Power to women! Really?
As India celebrates the emergence for the first time of four woman chief ministers, expectations on major improvement in the lot of fairer sex in the country abound. But if one were to go by the track record on this count of the two incumbent political heavyweight chief ministers-Mayawati and Sheila Dikshit-the performance does not really impress.
An analysis of official data shows that on three major counts-sex ratios, female literacy and crime against women-Uttar Pradesh and Delhi have underperformed and stats show at times to be even below the national average. West Bengal and Tamil Nadu present today no better picture.
Mayawati has earned praise for being the architect of social re-engineering but when it comes to role of women in the society it is a poor record. In her state, the sex ratio stands at 899 as against the national average of 914 for the (0 to 6) age group while as on aggregate terms it stands at 908 against the national average of 940, as per the 2011 Census report.
Similarly, in regard to crime against women, the politically sensitive state of UP, has a poor track record. As per 2009 official (National Crime Records Bureau-NCRB) data, Uttar Pradesh recorded about 23, 254 cases against women, contributing singularly about 11.4 per cent of total cases of violence against women in the country.
On female literacy count too, UP lags the national average. As per Census 2011, as against 65.46 per cent national average, UP’s female literacy stood at 59.3 per cent.
Delhi, despite being the capital, and having been under Sheila Dikshit for a considerable length of time without interruption, lags the national average in sex ratio. According to the latest census, it observed 866 to 1000 sex ratio for the (0 to 6) age group as against the national average of 914 to 1000 for the category.
On female literacy, Delhi though does better than the national average with a score of 80.9 per cent. But the male literacy level is much higher at 91 per cent.
The incidence of crime against women in Delhi is about 2.1 per cent of the total case against women, but these statistics fail to capture the overwhelming sense of fear among women in Delhi on their safety.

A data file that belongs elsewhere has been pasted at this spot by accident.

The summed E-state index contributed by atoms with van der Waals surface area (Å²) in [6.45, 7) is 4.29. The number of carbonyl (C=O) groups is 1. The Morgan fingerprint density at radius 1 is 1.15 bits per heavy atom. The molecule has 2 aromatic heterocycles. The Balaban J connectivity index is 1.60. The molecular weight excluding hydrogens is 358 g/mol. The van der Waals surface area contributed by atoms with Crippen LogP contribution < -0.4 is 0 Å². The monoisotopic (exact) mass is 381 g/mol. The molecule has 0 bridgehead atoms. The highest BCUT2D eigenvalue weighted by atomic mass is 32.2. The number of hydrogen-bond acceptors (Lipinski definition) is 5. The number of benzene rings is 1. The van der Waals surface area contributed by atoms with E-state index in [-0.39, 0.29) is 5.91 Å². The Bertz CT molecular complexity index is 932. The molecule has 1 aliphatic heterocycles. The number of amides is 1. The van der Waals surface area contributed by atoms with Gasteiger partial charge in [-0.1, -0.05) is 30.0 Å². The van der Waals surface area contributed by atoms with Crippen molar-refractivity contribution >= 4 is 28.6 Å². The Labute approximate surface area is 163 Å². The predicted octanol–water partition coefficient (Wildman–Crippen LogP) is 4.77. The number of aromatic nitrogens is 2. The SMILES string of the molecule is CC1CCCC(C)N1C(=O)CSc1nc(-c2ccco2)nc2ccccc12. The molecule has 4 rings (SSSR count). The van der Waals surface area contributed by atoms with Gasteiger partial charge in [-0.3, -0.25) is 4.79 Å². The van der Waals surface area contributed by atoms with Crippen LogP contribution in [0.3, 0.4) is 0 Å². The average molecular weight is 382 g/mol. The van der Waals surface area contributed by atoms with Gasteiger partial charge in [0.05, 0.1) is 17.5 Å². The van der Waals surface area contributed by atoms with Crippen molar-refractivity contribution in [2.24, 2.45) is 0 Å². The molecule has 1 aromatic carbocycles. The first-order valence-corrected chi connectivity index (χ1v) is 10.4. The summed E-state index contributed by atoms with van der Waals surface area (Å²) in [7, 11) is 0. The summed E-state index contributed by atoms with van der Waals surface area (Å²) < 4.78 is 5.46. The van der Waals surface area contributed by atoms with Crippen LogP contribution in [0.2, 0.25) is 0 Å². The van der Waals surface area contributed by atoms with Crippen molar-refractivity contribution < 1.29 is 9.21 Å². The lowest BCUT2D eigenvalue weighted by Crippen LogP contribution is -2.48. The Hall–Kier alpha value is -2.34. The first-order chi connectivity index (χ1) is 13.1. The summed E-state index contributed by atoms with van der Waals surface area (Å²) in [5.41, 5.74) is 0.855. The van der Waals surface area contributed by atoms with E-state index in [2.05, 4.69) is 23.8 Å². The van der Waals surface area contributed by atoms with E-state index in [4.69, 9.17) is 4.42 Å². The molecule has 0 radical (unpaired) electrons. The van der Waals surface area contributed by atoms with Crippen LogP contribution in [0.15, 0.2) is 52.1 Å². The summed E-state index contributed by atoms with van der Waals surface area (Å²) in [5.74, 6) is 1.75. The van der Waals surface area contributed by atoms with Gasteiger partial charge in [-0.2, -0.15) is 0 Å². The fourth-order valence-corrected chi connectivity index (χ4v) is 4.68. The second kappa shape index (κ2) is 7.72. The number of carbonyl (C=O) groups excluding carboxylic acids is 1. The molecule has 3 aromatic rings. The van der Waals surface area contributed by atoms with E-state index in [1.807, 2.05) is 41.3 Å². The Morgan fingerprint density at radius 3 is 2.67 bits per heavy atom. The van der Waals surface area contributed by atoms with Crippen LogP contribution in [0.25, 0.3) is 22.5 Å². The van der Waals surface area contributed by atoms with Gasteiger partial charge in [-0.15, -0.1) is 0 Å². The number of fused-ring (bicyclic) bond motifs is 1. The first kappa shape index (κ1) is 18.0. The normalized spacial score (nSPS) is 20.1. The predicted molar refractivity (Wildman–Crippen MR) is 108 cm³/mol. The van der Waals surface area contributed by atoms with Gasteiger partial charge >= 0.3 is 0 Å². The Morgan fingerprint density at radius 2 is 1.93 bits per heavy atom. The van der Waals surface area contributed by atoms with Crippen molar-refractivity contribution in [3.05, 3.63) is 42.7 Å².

Mamata Banerjee has triumphed in West Bengal dislodging the longest serving democratically elected Communist government anywhere in the world. Down south, Jayalalithaa has made a comeback.
Both these states present an alarming scenario on women related crucial social indicators. Cases of crime against women in West Bengal accounted for about 11.4 per cent of all cases recorded against women in 2009. The female literacy in the state is 71.2 per cent as against 82.7 per cent male literacy.
On sex ratio, Banerjee need not sweat it out, as the state recorded a relatively better performance with a 950 sex ratio in the critical (0 to 6 age group) bettering the national average of 914.
Tamil Nadu, being a southern state has traditionally, done well in female literacy development. The gap between the male and female literacy though is stark with male literacy at 86.8 per cent and female literacy at 73.9 per cent respectively. In regard to crime against women, Tamil Nadu accounted for about 3 per cent of all crime committed against women in 2009.
It is common knowledge that Mamata, Jayalalithaa, Dikshit, and Mayawati, are no ordinary women and have achieved no ordinary feat, but the sterling aspect of their performance has been their capacity to take the long and arduous road to success alone.
As they have shown unrivalled energy and imagination to decimate the opposition, they have a historic opportunity knocking at their doors to make women empowerment the backbone of their governance mantra.
Do not they say politics is all about the art of making possible the impossible? Long live power to women!
(With inputs from Ankita Chakrabarty)
The author is the Editor, Zee Research Group (ZRG)